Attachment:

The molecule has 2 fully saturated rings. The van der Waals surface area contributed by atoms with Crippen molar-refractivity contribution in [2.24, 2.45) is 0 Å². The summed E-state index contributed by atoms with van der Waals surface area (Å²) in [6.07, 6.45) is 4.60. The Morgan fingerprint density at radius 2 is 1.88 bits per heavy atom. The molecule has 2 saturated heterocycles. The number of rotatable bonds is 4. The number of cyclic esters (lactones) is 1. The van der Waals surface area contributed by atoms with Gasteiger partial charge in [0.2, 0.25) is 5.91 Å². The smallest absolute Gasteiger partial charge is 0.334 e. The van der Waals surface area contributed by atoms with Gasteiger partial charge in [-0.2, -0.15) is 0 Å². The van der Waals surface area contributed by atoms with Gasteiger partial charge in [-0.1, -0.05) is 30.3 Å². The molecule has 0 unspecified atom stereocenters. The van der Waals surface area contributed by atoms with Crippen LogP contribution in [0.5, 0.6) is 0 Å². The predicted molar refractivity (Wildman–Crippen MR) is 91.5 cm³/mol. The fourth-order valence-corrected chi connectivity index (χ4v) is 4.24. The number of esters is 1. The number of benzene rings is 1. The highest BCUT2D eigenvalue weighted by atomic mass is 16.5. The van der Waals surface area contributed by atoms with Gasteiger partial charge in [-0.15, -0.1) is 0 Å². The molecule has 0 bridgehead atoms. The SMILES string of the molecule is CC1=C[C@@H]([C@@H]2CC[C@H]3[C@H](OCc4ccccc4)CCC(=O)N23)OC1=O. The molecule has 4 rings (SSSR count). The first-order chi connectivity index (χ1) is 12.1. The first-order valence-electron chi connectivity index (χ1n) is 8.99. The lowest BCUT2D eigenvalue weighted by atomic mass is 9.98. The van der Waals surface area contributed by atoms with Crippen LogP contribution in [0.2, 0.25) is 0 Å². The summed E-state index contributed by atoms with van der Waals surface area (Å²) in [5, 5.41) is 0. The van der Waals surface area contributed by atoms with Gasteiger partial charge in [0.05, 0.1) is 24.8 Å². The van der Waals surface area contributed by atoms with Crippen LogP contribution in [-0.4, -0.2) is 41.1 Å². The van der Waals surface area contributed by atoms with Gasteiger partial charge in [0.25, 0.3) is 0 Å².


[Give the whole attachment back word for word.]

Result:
The molecule has 2 fully saturated rings. The van der Waals surface area contributed by atoms with Crippen molar-refractivity contribution in [2.24, 2.45) is 0 Å². The summed E-state index contributed by atoms with van der Waals surface area (Å²) in [6.07, 6.45) is 4.60. The Morgan fingerprint density at radius 2 is 1.88 bits per heavy atom. The molecule has 2 saturated heterocycles. The number of rotatable bonds is 4. The number of cyclic esters (lactones) is 1. The van der Waals surface area contributed by atoms with Gasteiger partial charge in [0.2, 0.25) is 5.91 Å². The smallest absolute Gasteiger partial charge is 0.334 e. The van der Waals surface area contributed by atoms with Gasteiger partial charge in [-0.2, -0.15) is 0 Å². The van der Waals surface area contributed by atoms with Gasteiger partial charge in [-0.1, -0.05) is 30.3 Å². The molecule has 0 unspecified atom stereocenters. The van der Waals surface area contributed by atoms with Crippen LogP contribution in [0.5, 0.6) is 0 Å². The predicted molar refractivity (Wildman–Crippen MR) is 91.5 cm³/mol. The fourth-order valence-corrected chi connectivity index (χ4v) is 4.24. The number of esters is 1. The number of benzene rings is 1. The highest BCUT2D eigenvalue weighted by atomic mass is 16.5. The van der Waals surface area contributed by atoms with Gasteiger partial charge in [-0.15, -0.1) is 0 Å². The molecule has 0 bridgehead atoms. The SMILES string of the molecule is CC1=C[C@@H]([C@@H]2CC[C@H]3[C@H](OCc4ccccc4)CCC(=O)N23)OC1=O. The molecule has 4 rings (SSSR count). The first-order chi connectivity index (χ1) is 12.1. The first-order valence-electron chi connectivity index (χ1n) is 8.99. The lowest BCUT2D eigenvalue weighted by atomic mass is 9.98. The van der Waals surface area contributed by atoms with Crippen LogP contribution in [0.2, 0.25) is 0 Å². The summed E-state index contributed by atoms with van der Waals surface area (Å²) in [5, 5.41) is 0. The van der Waals surface area contributed by atoms with Gasteiger partial charge in [0.05, 0.1) is 24.8 Å². The van der Waals surface area contributed by atoms with Crippen LogP contribution in [-0.4, -0.2) is 41.1 Å². The van der Waals surface area contributed by atoms with Gasteiger partial charge in [0.25, 0.3) is 0 Å².